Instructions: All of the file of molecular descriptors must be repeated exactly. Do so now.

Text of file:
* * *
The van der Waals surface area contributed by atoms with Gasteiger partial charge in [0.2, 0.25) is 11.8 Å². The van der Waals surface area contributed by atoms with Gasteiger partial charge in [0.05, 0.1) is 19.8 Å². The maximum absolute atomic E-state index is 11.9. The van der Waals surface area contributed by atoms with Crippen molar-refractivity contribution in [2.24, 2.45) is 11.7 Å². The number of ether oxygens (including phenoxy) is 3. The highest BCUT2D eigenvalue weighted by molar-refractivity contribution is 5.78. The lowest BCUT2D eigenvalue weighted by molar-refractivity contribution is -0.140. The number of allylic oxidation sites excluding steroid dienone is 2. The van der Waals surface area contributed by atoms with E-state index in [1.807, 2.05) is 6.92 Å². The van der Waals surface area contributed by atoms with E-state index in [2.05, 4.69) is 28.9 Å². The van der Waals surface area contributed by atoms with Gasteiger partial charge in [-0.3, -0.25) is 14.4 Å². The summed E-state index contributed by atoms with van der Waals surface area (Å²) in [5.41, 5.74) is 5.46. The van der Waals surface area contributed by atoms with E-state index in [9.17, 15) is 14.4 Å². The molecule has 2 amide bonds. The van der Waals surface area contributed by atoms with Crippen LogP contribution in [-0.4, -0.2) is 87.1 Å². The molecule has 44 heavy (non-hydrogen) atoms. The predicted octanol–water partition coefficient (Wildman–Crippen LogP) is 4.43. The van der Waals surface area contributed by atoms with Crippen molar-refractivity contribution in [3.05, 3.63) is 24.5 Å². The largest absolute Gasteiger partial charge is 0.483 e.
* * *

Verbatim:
The van der Waals surface area contributed by atoms with Gasteiger partial charge in [0.2, 0.25) is 11.8 Å². The van der Waals surface area contributed by atoms with Gasteiger partial charge in [0.05, 0.1) is 19.8 Å². The maximum absolute atomic E-state index is 11.9. The van der Waals surface area contributed by atoms with Crippen molar-refractivity contribution in [2.24, 2.45) is 11.7 Å². The number of ether oxygens (including phenoxy) is 3. The highest BCUT2D eigenvalue weighted by molar-refractivity contribution is 5.78. The lowest BCUT2D eigenvalue weighted by molar-refractivity contribution is -0.140. The number of allylic oxidation sites excluding steroid dienone is 2. The van der Waals surface area contributed by atoms with E-state index in [1.807, 2.05) is 6.92 Å². The van der Waals surface area contributed by atoms with E-state index in [2.05, 4.69) is 28.9 Å². The van der Waals surface area contributed by atoms with Gasteiger partial charge in [-0.3, -0.25) is 14.4 Å². The summed E-state index contributed by atoms with van der Waals surface area (Å²) in [5.41, 5.74) is 5.46. The van der Waals surface area contributed by atoms with E-state index in [9.17, 15) is 14.4 Å². The molecule has 2 amide bonds. The van der Waals surface area contributed by atoms with Crippen LogP contribution in [-0.4, -0.2) is 87.1 Å². The molecule has 44 heavy (non-hydrogen) atoms. The predicted octanol–water partition coefficient (Wildman–Crippen LogP) is 4.43. The van der Waals surface area contributed by atoms with Crippen molar-refractivity contribution in [3.05, 3.63) is 24.5 Å². The largest absolute Gasteiger partial charge is 0.483 e.